Top telecommunications provider Verizon Communications (NYSE: VZ) will start your week off by announcing first-quarter earnings Monday before the bell. Will it be a good week? Let's see.

What analysts say:

  • Buy, sell, or waffle? Out of 27 analysts following Verizon, 11 have buy ratings, while 16 suggest holding. In the Motley Fool CAPS community, 2,123 investors rating the company give it a collective four-star rating (out of five possible).
  • Revenue. On average, analysts expect revenue of $23.86 billion this quarter, up 6% from last year.
  • Earnings. The average analyst sees earnings of $0.62 per share.

What management says:
Coming off a strong 2007, Verizon CEO Ivan Seidenberg looked ahead, envisioning "significant opportunities to grow revenues and expand our leadership in wireless and broadband markets, while reducing operating expenses." The company then jumped out of the 2008 gate early with its launch of new unlimited wireless plans that were quickly matched by industry peers AT&T (NYSE: T) and Sprint Nextel (NYSE: S).

Verizon also put big money where its mouth was by plopping down $9.6 billion in the recent 700MHz spectrum auctions. And by taking the C-Block of licenses, Verizon relieved Google (Nasdaq: GOOG) from having to manage a network itself at the same time Verizon committed to offer open access services on the block.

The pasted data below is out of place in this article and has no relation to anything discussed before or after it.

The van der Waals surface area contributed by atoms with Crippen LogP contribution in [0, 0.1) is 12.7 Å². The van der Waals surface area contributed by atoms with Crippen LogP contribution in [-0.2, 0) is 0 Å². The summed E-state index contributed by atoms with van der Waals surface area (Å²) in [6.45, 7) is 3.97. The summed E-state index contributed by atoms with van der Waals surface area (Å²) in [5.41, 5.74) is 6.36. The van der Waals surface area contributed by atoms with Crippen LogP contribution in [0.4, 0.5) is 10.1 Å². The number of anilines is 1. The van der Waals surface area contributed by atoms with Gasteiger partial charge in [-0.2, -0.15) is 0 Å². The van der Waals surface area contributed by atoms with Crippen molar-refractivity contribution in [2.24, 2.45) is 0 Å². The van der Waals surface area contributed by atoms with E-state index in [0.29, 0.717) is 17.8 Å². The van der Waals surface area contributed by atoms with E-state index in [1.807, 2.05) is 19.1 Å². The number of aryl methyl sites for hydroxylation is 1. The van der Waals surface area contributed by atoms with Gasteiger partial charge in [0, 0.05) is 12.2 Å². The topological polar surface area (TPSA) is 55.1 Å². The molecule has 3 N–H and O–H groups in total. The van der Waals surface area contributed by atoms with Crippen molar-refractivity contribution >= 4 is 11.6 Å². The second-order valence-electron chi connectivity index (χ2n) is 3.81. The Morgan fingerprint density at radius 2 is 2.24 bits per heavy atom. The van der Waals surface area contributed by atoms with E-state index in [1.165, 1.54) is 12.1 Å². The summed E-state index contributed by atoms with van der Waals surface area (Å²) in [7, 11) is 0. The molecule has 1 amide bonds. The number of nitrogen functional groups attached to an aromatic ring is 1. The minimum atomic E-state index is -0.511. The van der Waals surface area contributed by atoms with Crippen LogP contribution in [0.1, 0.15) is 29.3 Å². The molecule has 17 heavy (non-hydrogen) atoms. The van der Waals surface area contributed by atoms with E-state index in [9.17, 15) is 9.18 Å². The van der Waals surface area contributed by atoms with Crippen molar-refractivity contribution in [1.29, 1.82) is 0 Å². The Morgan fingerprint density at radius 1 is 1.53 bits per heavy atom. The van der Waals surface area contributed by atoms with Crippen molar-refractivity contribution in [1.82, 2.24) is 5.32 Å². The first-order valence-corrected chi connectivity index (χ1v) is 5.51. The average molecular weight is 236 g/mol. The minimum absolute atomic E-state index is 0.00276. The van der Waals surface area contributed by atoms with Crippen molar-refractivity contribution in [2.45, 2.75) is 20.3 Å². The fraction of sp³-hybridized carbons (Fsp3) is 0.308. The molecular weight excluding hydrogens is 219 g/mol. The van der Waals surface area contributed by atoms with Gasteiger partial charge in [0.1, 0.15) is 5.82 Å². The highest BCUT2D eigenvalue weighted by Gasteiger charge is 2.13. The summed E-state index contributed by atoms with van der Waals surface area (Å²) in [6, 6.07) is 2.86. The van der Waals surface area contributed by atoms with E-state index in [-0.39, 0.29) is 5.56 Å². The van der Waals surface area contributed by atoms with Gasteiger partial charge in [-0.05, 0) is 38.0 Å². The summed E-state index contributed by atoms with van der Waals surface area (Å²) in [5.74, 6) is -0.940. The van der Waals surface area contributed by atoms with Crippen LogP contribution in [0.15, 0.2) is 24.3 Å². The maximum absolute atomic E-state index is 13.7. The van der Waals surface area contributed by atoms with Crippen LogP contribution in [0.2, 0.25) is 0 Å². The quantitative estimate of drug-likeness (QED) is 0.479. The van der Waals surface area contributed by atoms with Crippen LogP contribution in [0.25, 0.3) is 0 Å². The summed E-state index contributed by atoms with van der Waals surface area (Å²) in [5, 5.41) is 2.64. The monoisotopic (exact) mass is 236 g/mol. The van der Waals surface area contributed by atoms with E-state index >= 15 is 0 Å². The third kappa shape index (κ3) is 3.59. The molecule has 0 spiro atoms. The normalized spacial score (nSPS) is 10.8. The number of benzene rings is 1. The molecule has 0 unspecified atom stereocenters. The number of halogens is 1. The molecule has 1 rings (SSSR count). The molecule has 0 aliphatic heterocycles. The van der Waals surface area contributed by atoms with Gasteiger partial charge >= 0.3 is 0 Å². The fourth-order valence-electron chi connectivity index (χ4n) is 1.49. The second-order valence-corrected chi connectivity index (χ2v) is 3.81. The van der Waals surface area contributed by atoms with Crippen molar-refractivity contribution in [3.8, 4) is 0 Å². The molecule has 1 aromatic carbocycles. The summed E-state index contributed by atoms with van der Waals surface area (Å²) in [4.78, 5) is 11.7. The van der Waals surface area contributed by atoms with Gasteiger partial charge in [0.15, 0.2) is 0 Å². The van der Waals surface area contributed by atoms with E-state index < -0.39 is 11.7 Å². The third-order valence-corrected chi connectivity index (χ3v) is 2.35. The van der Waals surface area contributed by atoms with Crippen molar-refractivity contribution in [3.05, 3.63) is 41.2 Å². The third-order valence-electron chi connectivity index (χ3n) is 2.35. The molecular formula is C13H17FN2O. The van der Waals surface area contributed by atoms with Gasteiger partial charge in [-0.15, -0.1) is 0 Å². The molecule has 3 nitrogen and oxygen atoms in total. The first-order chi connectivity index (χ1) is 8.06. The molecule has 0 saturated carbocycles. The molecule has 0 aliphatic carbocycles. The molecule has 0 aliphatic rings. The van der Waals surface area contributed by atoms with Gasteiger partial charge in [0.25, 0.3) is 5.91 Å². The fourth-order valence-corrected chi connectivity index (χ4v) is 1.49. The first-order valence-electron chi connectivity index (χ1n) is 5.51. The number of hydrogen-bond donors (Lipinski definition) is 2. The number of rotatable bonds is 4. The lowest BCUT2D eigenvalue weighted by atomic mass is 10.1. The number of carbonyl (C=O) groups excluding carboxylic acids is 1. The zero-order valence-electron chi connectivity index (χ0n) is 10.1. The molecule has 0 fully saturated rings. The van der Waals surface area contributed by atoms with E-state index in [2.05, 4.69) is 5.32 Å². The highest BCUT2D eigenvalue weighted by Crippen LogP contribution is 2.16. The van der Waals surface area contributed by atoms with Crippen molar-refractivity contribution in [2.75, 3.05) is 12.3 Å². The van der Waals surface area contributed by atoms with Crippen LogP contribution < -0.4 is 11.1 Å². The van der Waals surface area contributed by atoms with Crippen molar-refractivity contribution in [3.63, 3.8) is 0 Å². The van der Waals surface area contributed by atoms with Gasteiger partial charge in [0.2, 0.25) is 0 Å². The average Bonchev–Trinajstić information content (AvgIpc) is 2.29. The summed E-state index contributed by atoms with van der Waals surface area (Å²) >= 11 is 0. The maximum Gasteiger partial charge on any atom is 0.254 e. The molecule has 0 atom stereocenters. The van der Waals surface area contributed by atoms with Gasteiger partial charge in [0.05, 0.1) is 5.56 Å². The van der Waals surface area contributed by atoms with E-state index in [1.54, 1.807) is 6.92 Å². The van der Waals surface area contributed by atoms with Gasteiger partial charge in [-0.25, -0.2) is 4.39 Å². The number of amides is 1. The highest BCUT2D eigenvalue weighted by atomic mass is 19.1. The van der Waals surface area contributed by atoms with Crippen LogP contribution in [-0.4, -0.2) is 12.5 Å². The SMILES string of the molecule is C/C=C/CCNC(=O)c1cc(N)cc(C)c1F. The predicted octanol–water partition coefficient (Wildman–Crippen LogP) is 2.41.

What management does:
Now that Verizon has spent billions rolling out its FiOS network over several quarters, the broadband services and other bundles are being realized from these capital investments as seen in the recent rise of operating margins.

Margins

9/06

12/06

3/07

6/07

9/07

12/07

Gross

60.5%

60%

60.5%

60.5%

60.4%

59.9%

Operating

15.6%

16.1%

16.5%

16.8%

17.2%

17.7%

Net

8.4%

7%

6.8%

6.7%

5.9%

5.9%

All data courtesy of Capital IQ, a division of Standard & Poor's. Data reflects trailing-12-month performance for the quarters ended in the named months.

One Fool says:
Verizon's wireless group is starting to show itself as a harbinger of change in the space. By pushing ahead with reforming its wireless service plans and embracing -- after previously shunning -- open-network policies, the company is showing that it will do what it takes to be a leader. This even includes paying royalties -- something carriers traditionally leave to device manufacturers like Nokia (NYSE: NOK) and Motorola (NYSE: MOT) -- to use Broadcom's patents and keep products using Qualcomm's (Nasdaq: QCOM) technology on its shelves.

Verizon is also making great headway with its fiber optics-based FiOS services and already talks glowingly about investing heavily in its next generation of wireless services. Based upon the margin expansion seen already, it looks like these investments are worth it and an even bigger payoff should be realized in the next decade.

For more telecom Foolishness:

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Fool contributor Dave Mock is appalled that the great hits of the '80s are now considered "oldies." He owns shares of Motorola and Qualcomm and is the author of The Qualcomm Equation. The Fool's disclosure policy outlasts trends that rightfully should be buried in the past.